This study aimed at evaluating how encapsulation in a regular nanocarrier (NC) (providing extended circulation time) or in a brain-targeting NC (providing prolonged circulation time and increased brain uptake) may influence the therapeutic index compared with the unformulated drug and to explore the key parameters affecting therapeutic performance using a model-based approach. Pharmacokinetic (PK) models were built with chosen PK parameters. For a scenario where central effect depends on area under the unbound brain concentration curve and peripheral toxicity relates to peak unbound plasma concentration, dose-effect and drug-side effect curves were constructed, and the therapeutic index was evaluated. Regular NC improved the therapeutic index compared with the unformulated drug due to reduced peripheral toxicity, while brain-targeting NC enhanced the therapeutic index by lowering peripheral toxicity and increasing central effect. Decreasing drug release rate or systemic clearance of NC with drug still encapsulated could increase the therapeutic index. Also, a drug with shorter half-life would therapeutically benefit more from a NC encapsulation. This work provides insights into how a NC for brain delivery should be optimized to maximize the therapeutic performance and is helpful to predict if and to what extent a drug with certain PK properties would obtain therapeutic benefit from nanoencapsulation.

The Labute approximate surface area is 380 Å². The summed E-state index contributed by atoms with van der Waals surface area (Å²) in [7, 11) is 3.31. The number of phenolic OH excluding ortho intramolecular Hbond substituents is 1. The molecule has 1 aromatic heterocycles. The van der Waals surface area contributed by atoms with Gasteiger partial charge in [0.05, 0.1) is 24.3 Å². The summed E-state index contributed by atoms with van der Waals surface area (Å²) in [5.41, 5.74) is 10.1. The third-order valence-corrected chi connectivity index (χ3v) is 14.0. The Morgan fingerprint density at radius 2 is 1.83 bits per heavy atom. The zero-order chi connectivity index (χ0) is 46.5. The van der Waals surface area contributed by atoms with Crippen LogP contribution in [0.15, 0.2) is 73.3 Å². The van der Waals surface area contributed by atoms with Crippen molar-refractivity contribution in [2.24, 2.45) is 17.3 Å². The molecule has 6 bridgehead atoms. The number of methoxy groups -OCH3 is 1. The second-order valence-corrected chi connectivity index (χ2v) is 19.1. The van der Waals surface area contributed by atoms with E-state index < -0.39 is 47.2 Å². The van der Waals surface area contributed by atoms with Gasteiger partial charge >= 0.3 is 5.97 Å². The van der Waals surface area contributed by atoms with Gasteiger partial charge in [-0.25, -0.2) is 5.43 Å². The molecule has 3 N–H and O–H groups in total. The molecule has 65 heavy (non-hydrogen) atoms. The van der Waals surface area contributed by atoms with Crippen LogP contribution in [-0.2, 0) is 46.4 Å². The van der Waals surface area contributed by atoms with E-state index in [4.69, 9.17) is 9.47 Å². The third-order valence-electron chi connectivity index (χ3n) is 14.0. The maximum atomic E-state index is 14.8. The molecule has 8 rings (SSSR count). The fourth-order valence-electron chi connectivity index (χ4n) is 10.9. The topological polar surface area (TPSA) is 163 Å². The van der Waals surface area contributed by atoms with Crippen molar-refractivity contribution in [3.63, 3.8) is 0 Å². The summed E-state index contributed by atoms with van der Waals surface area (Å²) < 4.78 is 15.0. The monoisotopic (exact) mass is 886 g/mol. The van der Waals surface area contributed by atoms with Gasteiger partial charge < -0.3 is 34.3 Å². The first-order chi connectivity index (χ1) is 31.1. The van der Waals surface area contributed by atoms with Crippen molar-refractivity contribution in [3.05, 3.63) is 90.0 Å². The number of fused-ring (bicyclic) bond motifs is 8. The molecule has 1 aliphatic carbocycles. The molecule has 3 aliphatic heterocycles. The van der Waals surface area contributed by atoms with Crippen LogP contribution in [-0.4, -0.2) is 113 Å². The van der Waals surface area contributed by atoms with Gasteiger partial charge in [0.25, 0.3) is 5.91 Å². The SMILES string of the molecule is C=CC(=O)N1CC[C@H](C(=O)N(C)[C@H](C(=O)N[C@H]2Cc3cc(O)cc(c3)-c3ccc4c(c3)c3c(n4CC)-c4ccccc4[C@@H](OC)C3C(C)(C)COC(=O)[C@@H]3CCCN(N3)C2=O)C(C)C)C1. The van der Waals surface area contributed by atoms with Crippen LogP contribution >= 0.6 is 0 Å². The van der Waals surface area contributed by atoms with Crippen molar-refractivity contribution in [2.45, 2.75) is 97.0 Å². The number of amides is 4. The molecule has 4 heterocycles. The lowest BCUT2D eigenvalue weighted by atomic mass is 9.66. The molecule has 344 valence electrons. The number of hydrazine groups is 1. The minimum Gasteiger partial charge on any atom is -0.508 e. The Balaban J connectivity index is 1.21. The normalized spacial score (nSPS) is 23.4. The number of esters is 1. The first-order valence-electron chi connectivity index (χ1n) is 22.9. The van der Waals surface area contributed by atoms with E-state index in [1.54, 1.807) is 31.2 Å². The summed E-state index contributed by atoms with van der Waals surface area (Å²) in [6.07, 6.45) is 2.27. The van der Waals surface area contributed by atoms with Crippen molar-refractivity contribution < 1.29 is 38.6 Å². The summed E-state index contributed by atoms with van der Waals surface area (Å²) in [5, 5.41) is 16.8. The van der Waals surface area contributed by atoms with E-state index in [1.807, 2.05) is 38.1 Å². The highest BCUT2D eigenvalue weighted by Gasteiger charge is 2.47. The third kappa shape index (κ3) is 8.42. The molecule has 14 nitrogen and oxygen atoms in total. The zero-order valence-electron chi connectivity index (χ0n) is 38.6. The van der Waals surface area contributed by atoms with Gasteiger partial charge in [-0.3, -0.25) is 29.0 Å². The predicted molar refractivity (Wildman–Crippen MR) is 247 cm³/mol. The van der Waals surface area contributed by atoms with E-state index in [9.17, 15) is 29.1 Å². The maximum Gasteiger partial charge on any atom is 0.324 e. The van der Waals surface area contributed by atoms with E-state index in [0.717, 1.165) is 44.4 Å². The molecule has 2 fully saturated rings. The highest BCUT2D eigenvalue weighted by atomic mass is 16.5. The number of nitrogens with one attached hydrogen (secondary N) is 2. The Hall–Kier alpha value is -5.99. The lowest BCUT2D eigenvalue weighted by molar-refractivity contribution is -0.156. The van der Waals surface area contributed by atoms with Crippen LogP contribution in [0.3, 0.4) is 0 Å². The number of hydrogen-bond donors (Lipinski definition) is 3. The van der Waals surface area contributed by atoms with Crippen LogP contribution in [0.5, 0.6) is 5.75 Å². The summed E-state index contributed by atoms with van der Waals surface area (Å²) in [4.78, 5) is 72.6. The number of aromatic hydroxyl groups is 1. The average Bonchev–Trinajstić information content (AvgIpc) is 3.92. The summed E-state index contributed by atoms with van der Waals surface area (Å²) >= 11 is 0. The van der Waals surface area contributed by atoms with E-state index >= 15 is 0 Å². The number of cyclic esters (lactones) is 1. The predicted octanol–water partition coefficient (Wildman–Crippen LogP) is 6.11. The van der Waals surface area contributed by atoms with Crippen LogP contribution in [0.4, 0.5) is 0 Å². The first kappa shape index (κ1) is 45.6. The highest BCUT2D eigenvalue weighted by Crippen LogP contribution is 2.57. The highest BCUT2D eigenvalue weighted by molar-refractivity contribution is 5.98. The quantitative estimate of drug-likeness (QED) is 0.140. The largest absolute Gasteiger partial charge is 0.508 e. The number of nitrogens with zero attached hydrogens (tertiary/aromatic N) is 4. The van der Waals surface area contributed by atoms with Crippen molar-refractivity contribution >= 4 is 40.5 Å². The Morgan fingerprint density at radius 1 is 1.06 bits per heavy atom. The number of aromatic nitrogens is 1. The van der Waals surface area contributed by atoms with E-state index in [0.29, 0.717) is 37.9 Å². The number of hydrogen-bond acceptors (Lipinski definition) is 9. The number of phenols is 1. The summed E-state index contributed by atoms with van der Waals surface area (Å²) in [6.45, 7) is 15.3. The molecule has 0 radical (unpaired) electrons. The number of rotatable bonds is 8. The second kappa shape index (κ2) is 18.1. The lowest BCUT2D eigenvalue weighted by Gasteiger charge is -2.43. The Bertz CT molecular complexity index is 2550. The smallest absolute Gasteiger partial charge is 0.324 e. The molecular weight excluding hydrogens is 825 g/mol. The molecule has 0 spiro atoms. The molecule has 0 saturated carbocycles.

Keywords: blood-brain barrier; brain delivery; dose-response relationship; model-based approach; nanocarrier; pharmacokinetics.
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